GLENDALE, Ariz. (UCFKnights.com) — Senior defensive lineman Titus Davis took a knee on the 35-yard-line, his silence only interrupted by teammates who approached to extend their hand or a hug.
Senior linebacker Pat Jasinski hugged quarterback McKenzie Milton and told him he loved him like a brother.
Senior punter Mac Loudermilk thanked a slew of teammates one by one before taking a moment for himself to stand near the end zone and reflect on the past five years.
The No. 7 UCF football team didn’t get the ride-off-into-the-sunset ending it was hoping for in its 40-32 loss to No. 11 LSU at Tuesday’s PlayStation Fiesta Bowl.
But this journey was something they’ll never forget.
“I wouldn’t trade this for anything in the world. Do I wish this game would have come out a little bit differently? Yeah. It’s bittersweet,” Loudermilk says. “What I want is for people to know this team pushes through any adversity there is, no matter what it is. I hope we stir the pot for expansion. I hope we’ve opened some people’s eyes that we play real ball, and we can play with anybody. There is no limit to this team.”
The Streak Knight Nation Will Always Remember
The Knights’ spectacular win streak came to an end after 25 games and a span of 745 days, dating to Aug. 31, 2017. The accomplishment will be listed in the NCAA record book among the longest win streaks ever recorded and marks the fourth-longest win streak this millennium (Miami, 34 – 2000-03; Florida State, 29 – 2012-14; Alabama, 26 – 2015-16).
During the last two years, the Knights won two War On I-4 rivalry matchups against USF. They bested four different nationally-ranked opponents. They set an American Athletic Conference record for all-conference honorees in a single season. They welcomed ESPN’s iconic show College GameDay to campus for the first time. They won back to back conference championships. They won the 2018 Chick-fil-A Peach Bowl and celebrated a national championship season.
And despite all that, those accomplishments will always fall second to the brotherhood and family they gained.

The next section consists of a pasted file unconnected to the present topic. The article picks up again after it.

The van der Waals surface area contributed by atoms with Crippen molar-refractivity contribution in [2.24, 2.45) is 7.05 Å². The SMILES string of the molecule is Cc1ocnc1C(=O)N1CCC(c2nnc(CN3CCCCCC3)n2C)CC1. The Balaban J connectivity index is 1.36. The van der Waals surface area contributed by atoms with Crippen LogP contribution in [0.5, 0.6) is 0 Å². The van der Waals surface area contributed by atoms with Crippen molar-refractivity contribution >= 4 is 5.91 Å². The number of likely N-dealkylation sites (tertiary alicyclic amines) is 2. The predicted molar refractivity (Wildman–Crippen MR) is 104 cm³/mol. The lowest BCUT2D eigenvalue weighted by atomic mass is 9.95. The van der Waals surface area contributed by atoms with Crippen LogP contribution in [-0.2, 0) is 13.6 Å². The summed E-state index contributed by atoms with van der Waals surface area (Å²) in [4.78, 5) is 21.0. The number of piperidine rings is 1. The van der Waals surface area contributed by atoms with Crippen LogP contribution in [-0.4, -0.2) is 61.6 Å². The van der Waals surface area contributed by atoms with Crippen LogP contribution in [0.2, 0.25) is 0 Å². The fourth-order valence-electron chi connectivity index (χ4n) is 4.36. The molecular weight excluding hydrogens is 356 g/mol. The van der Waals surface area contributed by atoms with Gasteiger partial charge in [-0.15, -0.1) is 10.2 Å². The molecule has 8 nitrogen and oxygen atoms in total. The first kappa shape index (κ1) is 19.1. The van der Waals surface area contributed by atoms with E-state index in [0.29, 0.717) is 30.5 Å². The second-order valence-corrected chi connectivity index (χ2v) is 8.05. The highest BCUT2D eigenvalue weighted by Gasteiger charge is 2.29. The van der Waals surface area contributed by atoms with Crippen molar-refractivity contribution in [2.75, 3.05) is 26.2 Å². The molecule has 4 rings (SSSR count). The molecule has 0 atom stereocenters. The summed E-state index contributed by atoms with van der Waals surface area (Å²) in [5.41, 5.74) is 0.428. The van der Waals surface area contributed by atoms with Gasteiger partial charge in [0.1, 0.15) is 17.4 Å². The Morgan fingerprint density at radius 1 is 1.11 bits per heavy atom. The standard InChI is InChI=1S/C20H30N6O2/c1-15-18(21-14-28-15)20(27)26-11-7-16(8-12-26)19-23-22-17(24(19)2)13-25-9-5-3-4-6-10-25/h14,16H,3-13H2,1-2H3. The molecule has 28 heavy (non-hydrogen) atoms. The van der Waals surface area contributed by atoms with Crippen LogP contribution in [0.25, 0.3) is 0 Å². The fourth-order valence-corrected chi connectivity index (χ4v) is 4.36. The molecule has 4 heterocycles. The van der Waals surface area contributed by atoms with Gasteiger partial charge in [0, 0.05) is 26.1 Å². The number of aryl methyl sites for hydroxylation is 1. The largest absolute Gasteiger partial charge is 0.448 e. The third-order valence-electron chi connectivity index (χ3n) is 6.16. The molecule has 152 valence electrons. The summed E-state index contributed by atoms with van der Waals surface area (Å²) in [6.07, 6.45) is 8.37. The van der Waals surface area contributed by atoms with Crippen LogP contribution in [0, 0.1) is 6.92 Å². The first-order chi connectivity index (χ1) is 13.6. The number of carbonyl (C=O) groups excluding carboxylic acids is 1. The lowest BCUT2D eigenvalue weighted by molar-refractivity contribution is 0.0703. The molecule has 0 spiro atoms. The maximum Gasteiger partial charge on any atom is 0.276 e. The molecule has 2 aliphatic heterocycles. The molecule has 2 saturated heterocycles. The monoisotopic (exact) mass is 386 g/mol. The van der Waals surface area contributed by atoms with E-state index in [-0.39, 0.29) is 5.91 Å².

“I told the team in the locker room, ‘You wipe y’all’s tears.’ I know it’s hard for some of these seniors. It’s their last game. But football doesn’t last forever. It’s just a game. It’s going to end,” linebacker Nate Evans says. “The memories that we have together as this UCF football team (are) going to last forever.”
In It Until the End
UCF got off to a hot start and commanded a 14-3 lead thanks to sophomore running back Greg McCrae’s 25-yard touchdown run and sophomore defensive back Brandon Moore’s 93-yard interception return for a touchdown. It set the record for the longest interception return in Fiesta Bowl history and was the fourth-longest in UCF program history.
But uncharacteristic penalties proved to be a major setback for UCF. LSU capitalized by scoring on three straight drives to claim a 24-14 lead with 7:11 remaining in the second quarter.
Still, the Knights regained some momentum just before heading into the locker room at halftime. Freshman quarterback Darriel Mack Jr. connected for a 32-yard touchdown pass to sophomore wide receiver Gabriel Davis, bringing the score to 24-21.
The Knights are known for their second half comebacks, but this time, the magic came a little too late. UCF’s only touchdown of the second half came off of a Taj McGowan 2-yard run with 2:24 remaining in the game. A two-point conversion pass from Mack to Otis Anderson gave the Knights life.
Trailing by eight, the Knights were hopeful when they got the ball back with 49 seconds left.
“We knew we were still in the fight. As long as there is still time left on that clock, there’s always a possibility,” Loudermilk says.
Unfortunately, LSU safety JaCoby Stevens dashed that hope when he intercepted a deflected Mack aerial with less than 30 seconds to go.
UCF extended its streak of scoring at least 30 points to 26 games, which is the longest run by any team in college football over the last eight decades. Outside of LSU’s seven-overtime game against Texas A&M, the Knights’ 32 points were the most any opponent has scored against the Tigers all year.
UCF head coach Josh Heupel says he believes the program’s success over the last two years is just the beginning.
“[My first message to the team] about next year was handling the adversity of this football game,” Heupel says. “This program’s not accustomed to losing. No one in that locker room has lost in a couple of years. How we handle that today, tonight, in the week before we get back on campus and we first start our off-season, all of those things will speak to who and what we’re going to be moving forward. I expect the kids to handle it in a great way.”
So how long will the next streak last?
“Hopefully four years,” Loudermilk says.